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My current research focuses on Old Norse/Latin bilingualism in medieval manuscripts. The project is funded by the European Commission through a Marie Skłodowska-Curie Individual Fellowship (Horizon 2020). Its title is “Tracing the Invisible. Old Norse and Latin in medieval manuscripts” with the acronym INVISIBILIA.
Before that, I was a member of the project “From manuscript fragments to book history” at the University of Bergen. This project was funded by Bergen Research Foundation (BFS). There, I was working on office lectionaries, which from Norway are only preserved in fragmentary form, and the Nidaros Ordinal in its various preserved form. This work is still going on.
Other research activities cover sermon preaching in medieval Iceland and Norway, fourteenth-century Skálholt as a cultural hub the distribution and use of Peter Comestor’s Historia scholastica in the North, and Grimr Holmsteinsson’s Jóns saga baptista II.


2008 M.A. in Scandinavian Studies, Medieval Latin and English Language and Medieval English Literature – University of Bonn (Germany)

2013 Dr. phil. in Scandinavian Studies – University of Bonn (Germany)


Tracing the Invisible. Old Norse and Latin in Medieval Manuscripts (INVISIBILIA)

In the project “Tracing the Invisible. Old Norse and Latin in Medieval Manuscripts (INVISIBILIA)”, I investigate bilingualism in medieval Northern Europe by focussing on the most popular media of the time: manuscripts. I trace the Latin components of the manuscripts, which have mostly been neglected in research until the present day, and make them accessible to the scientific community digitally, thus providing essential texts and finding aids for the Latin sections. I analyse the interaction of the Latin with the Old Norse texts. By relating them to the production, dissemination and use of manuscripts by people from different social backgrounds, I hope to give a deep insight into the European literacy of medieval Icelanders and Norwegians in the time span ca. 1100 – ca. 1500. INVISIBILIA focuses on the manuscripts held in the Arnamagnaean Collections in Copenhagen (UCPH) and Reykjavik (SAM), which represent approx. 90 % of the total number of Old Norse codices. Any exemplar containing both Old Norse and Latin as clearly distinct entities will contribute to the corpus of the study, about 400 manuscripts in total. I approach this corpus according to three major research objectives, namely a full catalogue of the Latin entities, a comprehensive multi-level edition, and a comparative study. The results of the three research objectives will be integrated in an enhanced publication, realising the latest developments in Digital Humanities. This open access, on-line website will exchange data with existing scientific databases and make it possible for other scholars to collaborate actively. By spanning the borders between Traditional and Material Philology, Cataloguing and Editing, and Traditional and Digital Humanities, INVISIBILIA reaches out to scholars of medieval Scandinavia and Medieval Latin alike. The research results will be directly comparable to other pre- modern bilingual literary systems and challenge the isolationism still found in Old Norse-Icelandic scholarship.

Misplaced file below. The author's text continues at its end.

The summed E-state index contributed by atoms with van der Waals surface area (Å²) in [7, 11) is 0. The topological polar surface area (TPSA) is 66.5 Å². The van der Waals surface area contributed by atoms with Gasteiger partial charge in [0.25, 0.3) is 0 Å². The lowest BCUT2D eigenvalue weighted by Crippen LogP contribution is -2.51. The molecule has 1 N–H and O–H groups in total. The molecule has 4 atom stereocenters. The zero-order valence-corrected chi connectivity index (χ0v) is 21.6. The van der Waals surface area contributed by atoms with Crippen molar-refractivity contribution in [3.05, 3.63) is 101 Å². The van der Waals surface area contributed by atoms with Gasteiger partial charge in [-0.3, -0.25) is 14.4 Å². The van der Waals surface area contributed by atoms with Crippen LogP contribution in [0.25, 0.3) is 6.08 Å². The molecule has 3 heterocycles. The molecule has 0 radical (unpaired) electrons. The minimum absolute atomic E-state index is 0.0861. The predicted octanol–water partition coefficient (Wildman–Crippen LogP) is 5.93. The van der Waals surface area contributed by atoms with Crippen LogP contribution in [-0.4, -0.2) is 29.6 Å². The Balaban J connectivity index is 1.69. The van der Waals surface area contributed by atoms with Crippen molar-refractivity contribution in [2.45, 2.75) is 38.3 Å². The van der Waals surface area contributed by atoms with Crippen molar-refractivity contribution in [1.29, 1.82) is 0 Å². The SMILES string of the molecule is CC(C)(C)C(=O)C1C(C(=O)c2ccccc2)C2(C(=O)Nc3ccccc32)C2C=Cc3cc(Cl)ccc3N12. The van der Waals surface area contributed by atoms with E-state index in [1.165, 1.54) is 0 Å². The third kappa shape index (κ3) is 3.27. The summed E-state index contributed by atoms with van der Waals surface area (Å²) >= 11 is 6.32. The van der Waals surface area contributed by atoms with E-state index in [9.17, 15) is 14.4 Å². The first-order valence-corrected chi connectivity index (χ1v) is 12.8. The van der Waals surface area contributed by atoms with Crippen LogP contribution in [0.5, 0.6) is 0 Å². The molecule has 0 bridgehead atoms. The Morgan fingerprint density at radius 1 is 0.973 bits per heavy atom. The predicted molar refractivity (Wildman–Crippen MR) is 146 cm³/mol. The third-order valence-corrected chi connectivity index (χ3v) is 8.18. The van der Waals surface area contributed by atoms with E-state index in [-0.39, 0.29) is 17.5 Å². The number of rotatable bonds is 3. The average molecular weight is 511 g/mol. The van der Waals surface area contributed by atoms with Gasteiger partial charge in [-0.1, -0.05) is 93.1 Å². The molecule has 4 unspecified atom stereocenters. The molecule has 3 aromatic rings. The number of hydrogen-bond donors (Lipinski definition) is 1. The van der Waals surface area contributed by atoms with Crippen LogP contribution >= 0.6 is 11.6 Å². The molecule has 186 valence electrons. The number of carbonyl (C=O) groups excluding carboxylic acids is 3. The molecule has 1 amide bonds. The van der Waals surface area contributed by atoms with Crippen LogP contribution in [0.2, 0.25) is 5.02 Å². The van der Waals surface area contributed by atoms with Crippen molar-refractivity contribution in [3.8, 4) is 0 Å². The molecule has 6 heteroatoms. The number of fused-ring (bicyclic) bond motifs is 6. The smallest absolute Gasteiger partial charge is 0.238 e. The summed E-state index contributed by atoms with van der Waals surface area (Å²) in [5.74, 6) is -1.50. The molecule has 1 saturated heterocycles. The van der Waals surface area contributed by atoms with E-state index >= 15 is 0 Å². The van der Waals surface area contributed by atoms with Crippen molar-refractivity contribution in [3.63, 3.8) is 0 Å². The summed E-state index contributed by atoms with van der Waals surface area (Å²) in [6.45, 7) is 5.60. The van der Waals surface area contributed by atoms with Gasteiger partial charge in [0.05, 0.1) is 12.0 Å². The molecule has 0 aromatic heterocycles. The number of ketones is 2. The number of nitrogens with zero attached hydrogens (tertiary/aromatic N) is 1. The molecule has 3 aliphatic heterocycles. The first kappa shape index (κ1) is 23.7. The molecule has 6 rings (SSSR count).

This project has received funding from the European Union’s Horizon 2020 research and innovation programme under grant agreement No 654147.

Astrid Marner

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